Telling stories with objects
Photo: Wuxia the Fox, an augmented book & app
Bringing together the real and the virtual can make a project more impactful, while also providing a new alternative to monetize digital projects.
Creating in the digital world often means observing intangible things, where interfaces and screens are required to connect audiences with content that was especially designed for them. In fact, one of the main criticisms we hear is that digital books will never replace their paper counterparts, their feel, their smell. Or, that relationships on social media are not authentic, since no one is physically there; etc.
And yet, digital technology also allows for alliances between the virtual and the tangible. There are many instances where actual, physical objects are used to add more impact to a story. The most obvious examples are those interactive tools that can take many forms, some of them quite elaborate.
One such example, called Livre in Room, aims at fostering a joy of reading through an inventive use of holograms and actors.
In this reading “cabin”, the reader is able to grab an actual book and digitize it. Then, a holographic actor appears and starts to read a passage from that very book the person is holding.
Here, the sensory contact is an emotion enhancer, a phenomenon that can be taken even further. Even more incredible is Field Trip to Mars, where one can “move” on Martian soil by sitting in a bus that turns into a mobile virtual reality room.
Moving beyond those exceptional, in situ experiences – which I’ve already discussed in a previous article –, I will now talk about other types of tangible objects, perhaps more modest, but certainly just as interesting.
When object leads to project
If promoting a digital work is a complex process, selling it can be even harder. Nowadays, it has become pretty obvious that, to many consumers, paying for a physical object makes more sense than spending money on an app or some immaterial, virtual product.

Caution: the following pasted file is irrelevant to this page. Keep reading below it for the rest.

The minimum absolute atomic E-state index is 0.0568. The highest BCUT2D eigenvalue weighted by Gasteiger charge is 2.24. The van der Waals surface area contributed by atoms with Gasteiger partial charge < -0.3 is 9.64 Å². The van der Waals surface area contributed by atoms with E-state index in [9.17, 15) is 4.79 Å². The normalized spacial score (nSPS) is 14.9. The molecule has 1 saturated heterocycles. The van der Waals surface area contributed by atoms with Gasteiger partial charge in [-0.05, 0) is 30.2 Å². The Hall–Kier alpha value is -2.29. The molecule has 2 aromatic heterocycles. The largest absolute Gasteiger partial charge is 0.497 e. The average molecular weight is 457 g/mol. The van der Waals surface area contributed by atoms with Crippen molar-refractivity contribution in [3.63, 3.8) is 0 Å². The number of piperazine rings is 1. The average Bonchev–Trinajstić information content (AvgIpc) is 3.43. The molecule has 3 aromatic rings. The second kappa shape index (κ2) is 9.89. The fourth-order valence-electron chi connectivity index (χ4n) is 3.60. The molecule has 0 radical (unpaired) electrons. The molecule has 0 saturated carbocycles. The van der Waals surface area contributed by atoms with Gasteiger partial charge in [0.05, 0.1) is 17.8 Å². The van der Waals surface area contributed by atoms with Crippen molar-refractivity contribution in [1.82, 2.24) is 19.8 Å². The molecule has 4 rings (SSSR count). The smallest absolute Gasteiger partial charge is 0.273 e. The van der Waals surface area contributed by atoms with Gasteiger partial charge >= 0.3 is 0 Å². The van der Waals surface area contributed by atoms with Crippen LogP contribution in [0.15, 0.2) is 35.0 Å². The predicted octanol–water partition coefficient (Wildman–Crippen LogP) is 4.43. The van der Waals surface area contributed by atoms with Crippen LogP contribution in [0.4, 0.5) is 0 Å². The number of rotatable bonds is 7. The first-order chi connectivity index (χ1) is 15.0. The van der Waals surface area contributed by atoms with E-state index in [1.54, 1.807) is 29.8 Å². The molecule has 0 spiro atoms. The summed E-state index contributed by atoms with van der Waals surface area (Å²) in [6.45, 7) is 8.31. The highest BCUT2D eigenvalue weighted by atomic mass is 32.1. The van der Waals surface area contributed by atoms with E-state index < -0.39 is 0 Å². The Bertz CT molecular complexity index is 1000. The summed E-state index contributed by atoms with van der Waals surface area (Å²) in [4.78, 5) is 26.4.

Why not bring those two concepts together, then? That is, combining the pleasure of holding an actual object with a digital component? That’s the idea behind a project like Les Super-Héros Détestent les Artichauts, an interactive book published by Benjamin Lacombe and Sébastien Perez that serves as a digital extension of its equivalent in print.
In order to access this world filled with popular superheroes, one can purchase a collectible plastic figurine that represents one of the characters in the story, namely a Lewis Carol-inspired super rabbit.
Printed under said figurine is a code that gives access to the interactive book, which can be obtained on the app store of a mobile device.
Of course, it’s always possible to buy the e-book. But that would mean missing out on the unique, almost affectionate bond one could establish with the small figurine…
Also, the impact would obviously be more significant if Les Super-Héros Aiment les Artichaut was more popular than it actually is. That’s partly the reasoning used by Nintendo with its Amiibo figurines that represent its famous video game characters. Said figurines don’t allow access to the entire content, but rather to bonus content, additional levels and more.
In the two examples above, the object is not essential to the experience. There are other ways to enjoy or purchase the work. Still, using the object as an intermediary brings a tangible, real-world component to the digital experience. There is an actual physical element to the creative and purchasing process. As mentioned earlier, many people consider web content to be of lesser value than real products because of its immaterial nature – and thus they feel it should be free.